Measuring the effects of unconventional monetary policy on asset prices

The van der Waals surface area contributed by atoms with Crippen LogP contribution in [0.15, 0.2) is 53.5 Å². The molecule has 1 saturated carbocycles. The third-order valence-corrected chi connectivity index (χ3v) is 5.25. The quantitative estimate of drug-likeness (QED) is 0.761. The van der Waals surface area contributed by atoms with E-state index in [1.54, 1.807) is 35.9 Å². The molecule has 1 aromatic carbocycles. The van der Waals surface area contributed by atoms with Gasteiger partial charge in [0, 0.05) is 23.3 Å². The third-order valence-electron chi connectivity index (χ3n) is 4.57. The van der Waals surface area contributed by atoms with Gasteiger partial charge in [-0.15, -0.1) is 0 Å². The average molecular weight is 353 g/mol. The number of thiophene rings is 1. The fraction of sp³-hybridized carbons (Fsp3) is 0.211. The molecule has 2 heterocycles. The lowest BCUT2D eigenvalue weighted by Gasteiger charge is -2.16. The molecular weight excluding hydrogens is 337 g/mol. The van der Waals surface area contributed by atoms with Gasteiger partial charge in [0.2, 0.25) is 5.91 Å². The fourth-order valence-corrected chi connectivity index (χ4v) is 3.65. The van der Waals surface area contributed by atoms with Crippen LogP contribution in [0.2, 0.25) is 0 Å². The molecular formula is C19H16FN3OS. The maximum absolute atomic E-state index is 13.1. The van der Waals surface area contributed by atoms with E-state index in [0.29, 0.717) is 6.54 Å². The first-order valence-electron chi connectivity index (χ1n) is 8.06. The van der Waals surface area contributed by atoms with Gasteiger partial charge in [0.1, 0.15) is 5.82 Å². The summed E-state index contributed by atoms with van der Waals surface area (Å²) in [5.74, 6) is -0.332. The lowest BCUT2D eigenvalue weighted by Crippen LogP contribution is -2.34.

On 16 December 2008 the U.S. Federal Reserve’s Federal Open Market Committee (FOMC) lowered the federal funds rate—its traditional monetary policy instrument—to essentially zero in response to the most severe U.S. financial crisis since the Great Depression. Because U.S. currency carries an interest rate of zero it is essentially impossible for the FOMC to target a value for the federal funds rate that is substantially less than zero. Faced with this zero lower bound (ZLB) constraint the FOMC subsequently began to pursue alternative 'unconventional' monetary policies with particular emphasis on forward guidance and large-scale asset purchases (defined below). In this paper I propose a new method to identify and estimate the effects of these two main types of unconventional monetary policy.